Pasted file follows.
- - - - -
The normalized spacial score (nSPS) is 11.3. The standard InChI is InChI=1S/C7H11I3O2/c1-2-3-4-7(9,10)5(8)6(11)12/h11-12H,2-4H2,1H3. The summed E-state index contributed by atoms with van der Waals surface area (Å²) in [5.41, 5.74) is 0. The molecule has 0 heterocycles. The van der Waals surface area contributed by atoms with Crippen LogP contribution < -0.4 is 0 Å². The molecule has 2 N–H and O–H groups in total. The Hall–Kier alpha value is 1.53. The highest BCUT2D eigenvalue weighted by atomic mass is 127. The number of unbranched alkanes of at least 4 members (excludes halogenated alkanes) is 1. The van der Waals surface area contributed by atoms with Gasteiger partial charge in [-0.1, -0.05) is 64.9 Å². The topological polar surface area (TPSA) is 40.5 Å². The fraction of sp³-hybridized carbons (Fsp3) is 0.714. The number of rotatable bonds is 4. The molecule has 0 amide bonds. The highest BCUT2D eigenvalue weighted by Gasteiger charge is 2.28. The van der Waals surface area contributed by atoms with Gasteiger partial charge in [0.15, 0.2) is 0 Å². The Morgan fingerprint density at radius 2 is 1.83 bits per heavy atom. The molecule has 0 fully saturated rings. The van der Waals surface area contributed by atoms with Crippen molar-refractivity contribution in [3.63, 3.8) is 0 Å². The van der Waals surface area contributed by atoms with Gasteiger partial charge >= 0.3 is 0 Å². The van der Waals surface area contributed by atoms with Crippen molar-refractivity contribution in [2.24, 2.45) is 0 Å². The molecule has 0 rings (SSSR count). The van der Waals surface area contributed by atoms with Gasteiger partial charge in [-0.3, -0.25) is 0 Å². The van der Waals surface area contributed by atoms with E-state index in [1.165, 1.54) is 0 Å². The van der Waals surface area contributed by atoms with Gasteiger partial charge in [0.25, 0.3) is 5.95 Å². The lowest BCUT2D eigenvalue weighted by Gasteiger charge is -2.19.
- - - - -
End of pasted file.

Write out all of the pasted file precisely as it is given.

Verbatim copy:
The normalized spacial score (nSPS) is 11.3. The standard InChI is InChI=1S/C7H11I3O2/c1-2-3-4-7(9,10)5(8)6(11)12/h11-12H,2-4H2,1H3. The summed E-state index contributed by atoms with van der Waals surface area (Å²) in [5.41, 5.74) is 0. The molecule has 0 heterocycles. The van der Waals surface area contributed by atoms with Crippen LogP contribution < -0.4 is 0 Å². The molecule has 2 N–H and O–H groups in total. The Hall–Kier alpha value is 1.53. The highest BCUT2D eigenvalue weighted by atomic mass is 127. The number of unbranched alkanes of at least 4 members (excludes halogenated alkanes) is 1. The van der Waals surface area contributed by atoms with Gasteiger partial charge in [-0.1, -0.05) is 64.9 Å². The topological polar surface area (TPSA) is 40.5 Å². The fraction of sp³-hybridized carbons (Fsp3) is 0.714. The number of rotatable bonds is 4. The molecule has 0 amide bonds. The highest BCUT2D eigenvalue weighted by Gasteiger charge is 2.28. The van der Waals surface area contributed by atoms with Gasteiger partial charge in [0.15, 0.2) is 0 Å². The Morgan fingerprint density at radius 2 is 1.83 bits per heavy atom. The molecule has 0 fully saturated rings. The van der Waals surface area contributed by atoms with Crippen molar-refractivity contribution in [3.63, 3.8) is 0 Å². The van der Waals surface area contributed by atoms with Gasteiger partial charge >= 0.3 is 0 Å². The van der Waals surface area contributed by atoms with Crippen molar-refractivity contribution in [2.24, 2.45) is 0 Å². The molecule has 0 rings (SSSR count). The van der Waals surface area contributed by atoms with Gasteiger partial charge in [-0.3, -0.25) is 0 Å². The van der Waals surface area contributed by atoms with E-state index in [1.165, 1.54) is 0 Å². The van der Waals surface area contributed by atoms with Gasteiger partial charge in [0.25, 0.3) is 5.95 Å². The lowest BCUT2D eigenvalue weighted by Gasteiger charge is -2.19.